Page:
I'm a big fan of technology. I think it is absolutely amazing what we are able to do with it in terms of transportation, communication, medicine, and so many other fields. However, there are some things that are not improved by technology, even if they are possible.

Being part of the local church is one of those.

Feb 7, 2011

Review: The Soul in Cyberspace

I read The Soul in Cyberspace a while back and it still makes me think about how we use Internet technology.

A major point of this book is that much of the information technology we employ now (more even than back in 1999 when it was written) disembodies us and decontextualizes information. And, this is bad. Bad for deep understanding and bad for community (among other things).

Feb 4, 2011

Technology shaping Christianity

This is a three year old article, but it is an interesting take on how different Christian leaders view technology. Some comments on each person's statement:

Feb 2, 2011

Technology Required for Worship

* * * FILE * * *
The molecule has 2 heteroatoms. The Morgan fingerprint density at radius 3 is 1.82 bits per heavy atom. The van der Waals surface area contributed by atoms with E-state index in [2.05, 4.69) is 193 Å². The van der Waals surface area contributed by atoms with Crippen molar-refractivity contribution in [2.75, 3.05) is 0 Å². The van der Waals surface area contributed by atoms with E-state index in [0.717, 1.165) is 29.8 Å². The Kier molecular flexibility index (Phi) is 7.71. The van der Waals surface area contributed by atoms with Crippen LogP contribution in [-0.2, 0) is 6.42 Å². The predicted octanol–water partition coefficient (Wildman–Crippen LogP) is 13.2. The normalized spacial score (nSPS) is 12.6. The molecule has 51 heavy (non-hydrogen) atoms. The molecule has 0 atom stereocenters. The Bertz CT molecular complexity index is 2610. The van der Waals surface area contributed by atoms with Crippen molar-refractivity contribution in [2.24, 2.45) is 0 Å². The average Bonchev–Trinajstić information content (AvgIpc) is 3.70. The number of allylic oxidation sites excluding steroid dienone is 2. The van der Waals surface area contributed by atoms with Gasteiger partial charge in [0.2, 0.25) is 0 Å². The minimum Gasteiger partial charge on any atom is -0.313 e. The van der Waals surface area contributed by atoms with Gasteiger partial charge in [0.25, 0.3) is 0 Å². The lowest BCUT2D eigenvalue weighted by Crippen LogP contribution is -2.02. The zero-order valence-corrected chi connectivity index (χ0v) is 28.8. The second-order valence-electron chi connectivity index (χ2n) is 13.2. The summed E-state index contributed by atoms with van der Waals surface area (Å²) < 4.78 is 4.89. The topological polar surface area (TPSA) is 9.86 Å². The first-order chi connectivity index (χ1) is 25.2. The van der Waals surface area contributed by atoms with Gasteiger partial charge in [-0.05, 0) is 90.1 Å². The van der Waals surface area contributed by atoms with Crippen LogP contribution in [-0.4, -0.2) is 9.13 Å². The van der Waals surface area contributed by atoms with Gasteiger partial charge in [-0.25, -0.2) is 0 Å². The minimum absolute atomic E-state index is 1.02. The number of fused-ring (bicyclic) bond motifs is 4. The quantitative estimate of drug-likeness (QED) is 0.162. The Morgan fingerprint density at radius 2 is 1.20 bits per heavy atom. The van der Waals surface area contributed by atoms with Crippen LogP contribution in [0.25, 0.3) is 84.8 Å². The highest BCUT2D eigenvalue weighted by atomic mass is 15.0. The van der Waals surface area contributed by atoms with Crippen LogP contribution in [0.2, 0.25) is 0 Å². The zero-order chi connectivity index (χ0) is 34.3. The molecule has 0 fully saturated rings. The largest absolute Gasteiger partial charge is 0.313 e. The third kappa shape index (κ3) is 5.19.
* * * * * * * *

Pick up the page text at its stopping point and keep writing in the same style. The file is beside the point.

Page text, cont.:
There's plenty of ink and pixels spilled to discuss how we should "do worship" in the church. One can tune in to some of the megachurches that broadcast their work to see what technology they use. Here's an example - an iBand.

I confess my church worship experience is very limited, so I don't know if that is extreme or mainstream. In thinking about technology in our current church, we use instruments, some fluorescent lights, an audio system, various printed pages (a bulletin, a hymnal, etc.), chairs, and probably other things I'm leaving out.

However, not everywhere in the world has these things, nor have they always had some of these ( like an audio system). So what is the very basic technology required to have church? I would include only three things:
  • Bread making
  • Wine making
  • Some vessel for holding water
  • Some means of storing and reading text
As best I can tell, that covers everything required. The church administers the sacrements, so we need bread, wine, and some thing to hold water. We could probably even leave out the water vessel if the church is close enough to some body of water or a spring. Finally, some means for storing and retrieving the text of the Bible is necessary for worship. We don't need anything else to pray, sing, read scripture, administer sacrements, preach, or pronounce benedictions.

I don't think that all technology above and beyond this is bad, but this should make us consider what is really essential and central to worship.

What do you think - did I leave any technology out?